Your browser is no longer supported

For the best possible experience using our website we recommend you upgrade to a newer version or another browser.

Your browser appears to have cookies disabled. For the best experience of this website, please enable cookies in your browser

We'll assume we have your consent to use cookies, for example so you won't need to log in each time you visit our site.
Learn more

Foulkes rails over arrest for possession of penknife

News

ICE DIRECTOR General Tom Foulkes this week issued a personal warning to engineers against carrying travel toolkits after being arrested at the Waterloo Eurostar terminal for carrying a 5cm knife blade in his travel case.

'The police explained that possession of an offensive weapon in a public place is a crime, ' said Foulkes.

'The knife was part of a travel toolkit that I have used all over the world. Engineers are practical people, but they need to know that carrying a screwdriver, a penknife or even a pair of nail scissors is a crime.

'Had I been about to board a plane at an airport it would simply have been confiscated and two minutes later it would be over. Instead I was subjected to a five-hour ordeal, ' he said.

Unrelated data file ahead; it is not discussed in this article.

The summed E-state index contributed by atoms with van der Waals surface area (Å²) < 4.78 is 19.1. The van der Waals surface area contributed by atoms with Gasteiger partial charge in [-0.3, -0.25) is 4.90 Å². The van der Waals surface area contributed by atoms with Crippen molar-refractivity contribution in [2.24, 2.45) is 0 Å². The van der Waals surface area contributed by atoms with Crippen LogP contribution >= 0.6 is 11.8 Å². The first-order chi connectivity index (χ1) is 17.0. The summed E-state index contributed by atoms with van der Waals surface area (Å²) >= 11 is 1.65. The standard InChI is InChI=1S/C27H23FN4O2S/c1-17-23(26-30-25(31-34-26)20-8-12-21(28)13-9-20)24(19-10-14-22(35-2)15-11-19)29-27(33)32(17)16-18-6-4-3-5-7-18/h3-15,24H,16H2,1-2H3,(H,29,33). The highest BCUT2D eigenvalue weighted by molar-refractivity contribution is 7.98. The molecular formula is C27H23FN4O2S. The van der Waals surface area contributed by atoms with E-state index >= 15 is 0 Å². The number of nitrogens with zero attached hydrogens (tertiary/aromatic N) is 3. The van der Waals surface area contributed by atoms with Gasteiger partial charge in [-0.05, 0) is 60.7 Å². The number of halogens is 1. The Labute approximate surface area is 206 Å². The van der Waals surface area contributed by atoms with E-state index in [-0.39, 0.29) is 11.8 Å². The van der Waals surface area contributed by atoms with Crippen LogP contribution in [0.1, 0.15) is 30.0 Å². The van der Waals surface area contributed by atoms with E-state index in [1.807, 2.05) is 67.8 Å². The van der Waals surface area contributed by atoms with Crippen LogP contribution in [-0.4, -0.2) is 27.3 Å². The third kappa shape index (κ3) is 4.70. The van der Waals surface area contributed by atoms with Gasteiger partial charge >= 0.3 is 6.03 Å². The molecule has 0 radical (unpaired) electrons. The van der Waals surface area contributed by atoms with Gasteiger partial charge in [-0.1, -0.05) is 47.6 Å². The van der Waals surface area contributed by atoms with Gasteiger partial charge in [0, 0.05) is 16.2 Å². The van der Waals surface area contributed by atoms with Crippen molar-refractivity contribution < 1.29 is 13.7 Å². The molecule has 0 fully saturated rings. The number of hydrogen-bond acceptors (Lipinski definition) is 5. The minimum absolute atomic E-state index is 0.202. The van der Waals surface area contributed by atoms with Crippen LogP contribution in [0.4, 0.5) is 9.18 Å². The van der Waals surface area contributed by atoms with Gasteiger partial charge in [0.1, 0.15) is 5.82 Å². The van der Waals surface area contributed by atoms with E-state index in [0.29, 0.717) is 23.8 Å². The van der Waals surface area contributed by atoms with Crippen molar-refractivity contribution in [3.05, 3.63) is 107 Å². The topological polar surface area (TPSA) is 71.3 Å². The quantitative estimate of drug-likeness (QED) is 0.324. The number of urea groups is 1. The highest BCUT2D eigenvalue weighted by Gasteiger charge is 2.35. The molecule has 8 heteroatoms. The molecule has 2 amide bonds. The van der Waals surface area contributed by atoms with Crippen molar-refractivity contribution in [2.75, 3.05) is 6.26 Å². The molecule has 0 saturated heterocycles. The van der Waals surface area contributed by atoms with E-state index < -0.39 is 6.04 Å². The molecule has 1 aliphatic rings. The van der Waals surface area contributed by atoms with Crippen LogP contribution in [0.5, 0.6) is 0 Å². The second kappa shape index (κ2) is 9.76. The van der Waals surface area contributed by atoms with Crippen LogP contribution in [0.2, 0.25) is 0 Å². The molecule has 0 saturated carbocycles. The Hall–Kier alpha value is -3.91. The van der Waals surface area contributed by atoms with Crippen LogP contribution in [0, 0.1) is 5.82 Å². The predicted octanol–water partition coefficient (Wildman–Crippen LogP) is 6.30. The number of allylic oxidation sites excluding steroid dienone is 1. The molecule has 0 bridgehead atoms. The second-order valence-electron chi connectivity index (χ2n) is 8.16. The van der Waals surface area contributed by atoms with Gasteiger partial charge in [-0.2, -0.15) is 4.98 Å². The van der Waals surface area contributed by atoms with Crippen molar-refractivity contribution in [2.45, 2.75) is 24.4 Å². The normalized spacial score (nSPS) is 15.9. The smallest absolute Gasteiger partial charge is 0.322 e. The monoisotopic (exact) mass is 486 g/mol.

Foulkes was on his way to Paris to attend an ICE presidential visit last week when the security scanner at the Eurostar terminal detected the credit card-sized toolkit containing the knife, compass, magnifying glass, bottle opener, screwdriver, toothpick and tweezers.

'I was immediately arrested, bundled into the cage of a police van and taken to Tottenham Court Road custody centre. After nearly four hours of processing and questioning I cheerfully admitted the 'offence' in order to terminate this tedious ordeal, get back to Waterloo and resume my journey to Paris.' So enraged was Foulkes that he wrote to The Times and plans to take the matter to the British Transport Police.

'I will be writing to the chief constable to ask him if this toolkit is really an offensive weapon and if this was really a good use of police time.' Foulkes accepted a caution from police, but has since said that he wishes he had refused and let the matter go to court.

'There are two defences to carrying an offensive weapon.

The first is having lawful authority and the second is that there is a reasonable excuse.

I would argue that carrying a travel toolkit while travelling is a perfectly reasonable thing to do, ' he said.

Have your say

You must sign in to make a comment

Please remember that the submission of any material is governed by our Terms and Conditions and by submitting material you confirm your agreement to these Terms and Conditions. Please note comments made online may also be published in the print edition of New Civil Engineer. Links may be included in your comments but HTML is not permitted.